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Efforts continue to quell the backlash over President Donald Trump’s changing statements on the Russia summit. Also on the Thursday rundown: protestors are out for Mike Pence’s visit to Missouri; and nobody wants to go, but one option is green burials.

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A Milestone for Major Federal Land-Management Law

The BLM oversees one out of every ten acres of land in the nation, including Wyoming's Devil's Playground. (Zzyzx/Wikimedia Commons)
The BLM oversees one out of every ten acres of land in the nation, including Wyoming's Devil's Playground. (Zzyzx/Wikimedia Commons)
October 21, 2016

CHEYENNE, Wyo. – On this day in 1976, President Gerald Ford signed legislation that changed the way the feds oversee millions of acres of land, requiring for the first time that they be managed with conservation in mind. Before the Federal Land Policy Management Act or FLPMA, the Bureau of Land Management often sold off acreage for oil and gas, mining and ranching.

Julia Stuble, public lands advocate with the Wyoming Outdoor Council, said the Act ensures the public has a say in protecting natural landscapes and resources.

"These are our birthright, these are our public lands," she said. "They're managed in what's a balanced way, and we need to be a part of the conversations about how to balance them, and we need to make sure that we demand that they remain public, for everybody."

The BLM manages more than 17 million acres of public lands in Wyoming, and over 40 million acres of the nation's mineral holdings in the state.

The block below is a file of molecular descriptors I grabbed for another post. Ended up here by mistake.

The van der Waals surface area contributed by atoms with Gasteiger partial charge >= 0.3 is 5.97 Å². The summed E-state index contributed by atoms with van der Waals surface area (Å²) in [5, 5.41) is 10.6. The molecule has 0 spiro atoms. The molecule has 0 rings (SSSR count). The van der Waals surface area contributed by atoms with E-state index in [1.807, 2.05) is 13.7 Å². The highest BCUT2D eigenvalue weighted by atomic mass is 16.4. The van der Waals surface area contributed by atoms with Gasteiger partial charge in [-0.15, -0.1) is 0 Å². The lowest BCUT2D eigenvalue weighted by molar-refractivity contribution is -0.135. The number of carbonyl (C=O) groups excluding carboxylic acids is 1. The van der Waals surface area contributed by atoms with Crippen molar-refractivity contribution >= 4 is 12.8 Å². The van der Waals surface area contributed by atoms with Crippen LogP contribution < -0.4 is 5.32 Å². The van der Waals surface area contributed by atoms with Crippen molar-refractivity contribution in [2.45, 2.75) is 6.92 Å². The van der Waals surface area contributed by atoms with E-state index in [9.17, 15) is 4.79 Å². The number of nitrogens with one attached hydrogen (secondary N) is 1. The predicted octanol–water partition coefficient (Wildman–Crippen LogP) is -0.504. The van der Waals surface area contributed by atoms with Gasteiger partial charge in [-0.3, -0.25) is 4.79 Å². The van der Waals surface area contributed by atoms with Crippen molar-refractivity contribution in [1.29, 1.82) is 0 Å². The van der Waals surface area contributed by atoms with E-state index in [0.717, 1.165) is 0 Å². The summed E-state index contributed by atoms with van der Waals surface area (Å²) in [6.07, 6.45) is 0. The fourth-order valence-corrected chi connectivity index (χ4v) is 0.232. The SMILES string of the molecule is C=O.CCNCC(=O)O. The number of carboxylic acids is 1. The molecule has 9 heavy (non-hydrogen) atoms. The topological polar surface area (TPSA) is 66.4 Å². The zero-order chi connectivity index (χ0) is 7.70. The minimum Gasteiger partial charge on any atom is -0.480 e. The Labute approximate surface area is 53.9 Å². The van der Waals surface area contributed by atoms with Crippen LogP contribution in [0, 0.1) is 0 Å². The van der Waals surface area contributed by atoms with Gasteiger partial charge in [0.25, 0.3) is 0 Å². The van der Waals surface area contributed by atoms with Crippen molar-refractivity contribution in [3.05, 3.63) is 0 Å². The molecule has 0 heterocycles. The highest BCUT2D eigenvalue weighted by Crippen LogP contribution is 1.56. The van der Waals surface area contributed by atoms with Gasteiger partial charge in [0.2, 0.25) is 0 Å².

Ken Rait, the director of U.S. Public Lands with The Pew Charitable Trusts, said a number of environmental threats to BLM lands persist across the West.

"Ninety percent of our public lands are open to oil and gas leasing, and 36 million acres are currently leased for oil and gas," he said. "Additionally, there are 340,000 1872 mining claims covering more than 7 million acres across our public land."

He added that BLM lands generate an estimated $2.8 billion a year for the economy.

Bruce Babbitt, the former secretary of the Interior, said these lands are much more valuable to the public when they remain open for outdoor pursuits.

"The recreational value, in terms of hunting, fishing, whitewater rafting, bird watching, camping, are really the biggest component of economic value to the surrounding communities and states," he said.

Public lands managed by the BLM in Wyoming include the Continental Divide National Scenic Trail, and the Cedar Mountain, Devils Playground and Twin Buttes Wildlife Study Areas.

Support for this reporting was provided by The Pew Charitable Trusts.

Eric Galatas, Public News Service - WY